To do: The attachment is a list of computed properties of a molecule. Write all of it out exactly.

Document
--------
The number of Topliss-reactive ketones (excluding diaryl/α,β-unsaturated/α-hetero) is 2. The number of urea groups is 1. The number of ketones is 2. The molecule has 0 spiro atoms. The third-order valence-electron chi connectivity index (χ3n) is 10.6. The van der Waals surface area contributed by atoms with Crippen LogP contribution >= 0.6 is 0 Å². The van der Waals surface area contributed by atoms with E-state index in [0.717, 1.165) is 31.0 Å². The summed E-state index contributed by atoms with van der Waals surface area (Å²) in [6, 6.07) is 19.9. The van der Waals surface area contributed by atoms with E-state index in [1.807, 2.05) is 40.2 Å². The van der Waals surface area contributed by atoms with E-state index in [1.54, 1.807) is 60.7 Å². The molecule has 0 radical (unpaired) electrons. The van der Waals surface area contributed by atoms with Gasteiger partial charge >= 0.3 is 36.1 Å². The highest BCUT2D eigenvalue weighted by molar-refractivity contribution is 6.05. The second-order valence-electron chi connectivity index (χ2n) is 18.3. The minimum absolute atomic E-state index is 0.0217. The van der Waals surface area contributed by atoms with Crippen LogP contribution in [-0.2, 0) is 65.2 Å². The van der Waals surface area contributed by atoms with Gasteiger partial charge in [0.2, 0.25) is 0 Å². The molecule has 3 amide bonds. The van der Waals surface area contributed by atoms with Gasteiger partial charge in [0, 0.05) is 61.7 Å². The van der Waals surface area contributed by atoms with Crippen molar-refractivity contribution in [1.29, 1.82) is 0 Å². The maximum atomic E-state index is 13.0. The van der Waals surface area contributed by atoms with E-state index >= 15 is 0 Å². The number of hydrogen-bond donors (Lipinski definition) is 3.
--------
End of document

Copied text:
The number of Topliss-reactive ketones (excluding diaryl/α,β-unsaturated/α-hetero) is 2. The number of urea groups is 1. The number of ketones is 2. The molecule has 0 spiro atoms. The third-order valence-electron chi connectivity index (χ3n) is 10.6. The van der Waals surface area contributed by atoms with Crippen LogP contribution >= 0.6 is 0 Å². The van der Waals surface area contributed by atoms with E-state index in [0.717, 1.165) is 31.0 Å². The summed E-state index contributed by atoms with van der Waals surface area (Å²) in [6, 6.07) is 19.9. The van der Waals surface area contributed by atoms with E-state index in [1.807, 2.05) is 40.2 Å². The van der Waals surface area contributed by atoms with E-state index in [1.54, 1.807) is 60.7 Å². The molecule has 0 radical (unpaired) electrons. The van der Waals surface area contributed by atoms with Gasteiger partial charge >= 0.3 is 36.1 Å². The highest BCUT2D eigenvalue weighted by molar-refractivity contribution is 6.05. The second-order valence-electron chi connectivity index (χ2n) is 18.3. The minimum absolute atomic E-state index is 0.0217. The van der Waals surface area contributed by atoms with Crippen LogP contribution in [-0.2, 0) is 65.2 Å². The van der Waals surface area contributed by atoms with Gasteiger partial charge in [0.2, 0.25) is 0 Å². The molecule has 3 amide bonds. The van der Waals surface area contributed by atoms with Gasteiger partial charge in [0, 0.05) is 61.7 Å². The van der Waals surface area contributed by atoms with Crippen molar-refractivity contribution in [1.29, 1.82) is 0 Å². The maximum atomic E-state index is 13.0. The van der Waals surface area contributed by atoms with E-state index >= 15 is 0 Å². The number of hydrogen-bond donors (Lipinski definition) is 3.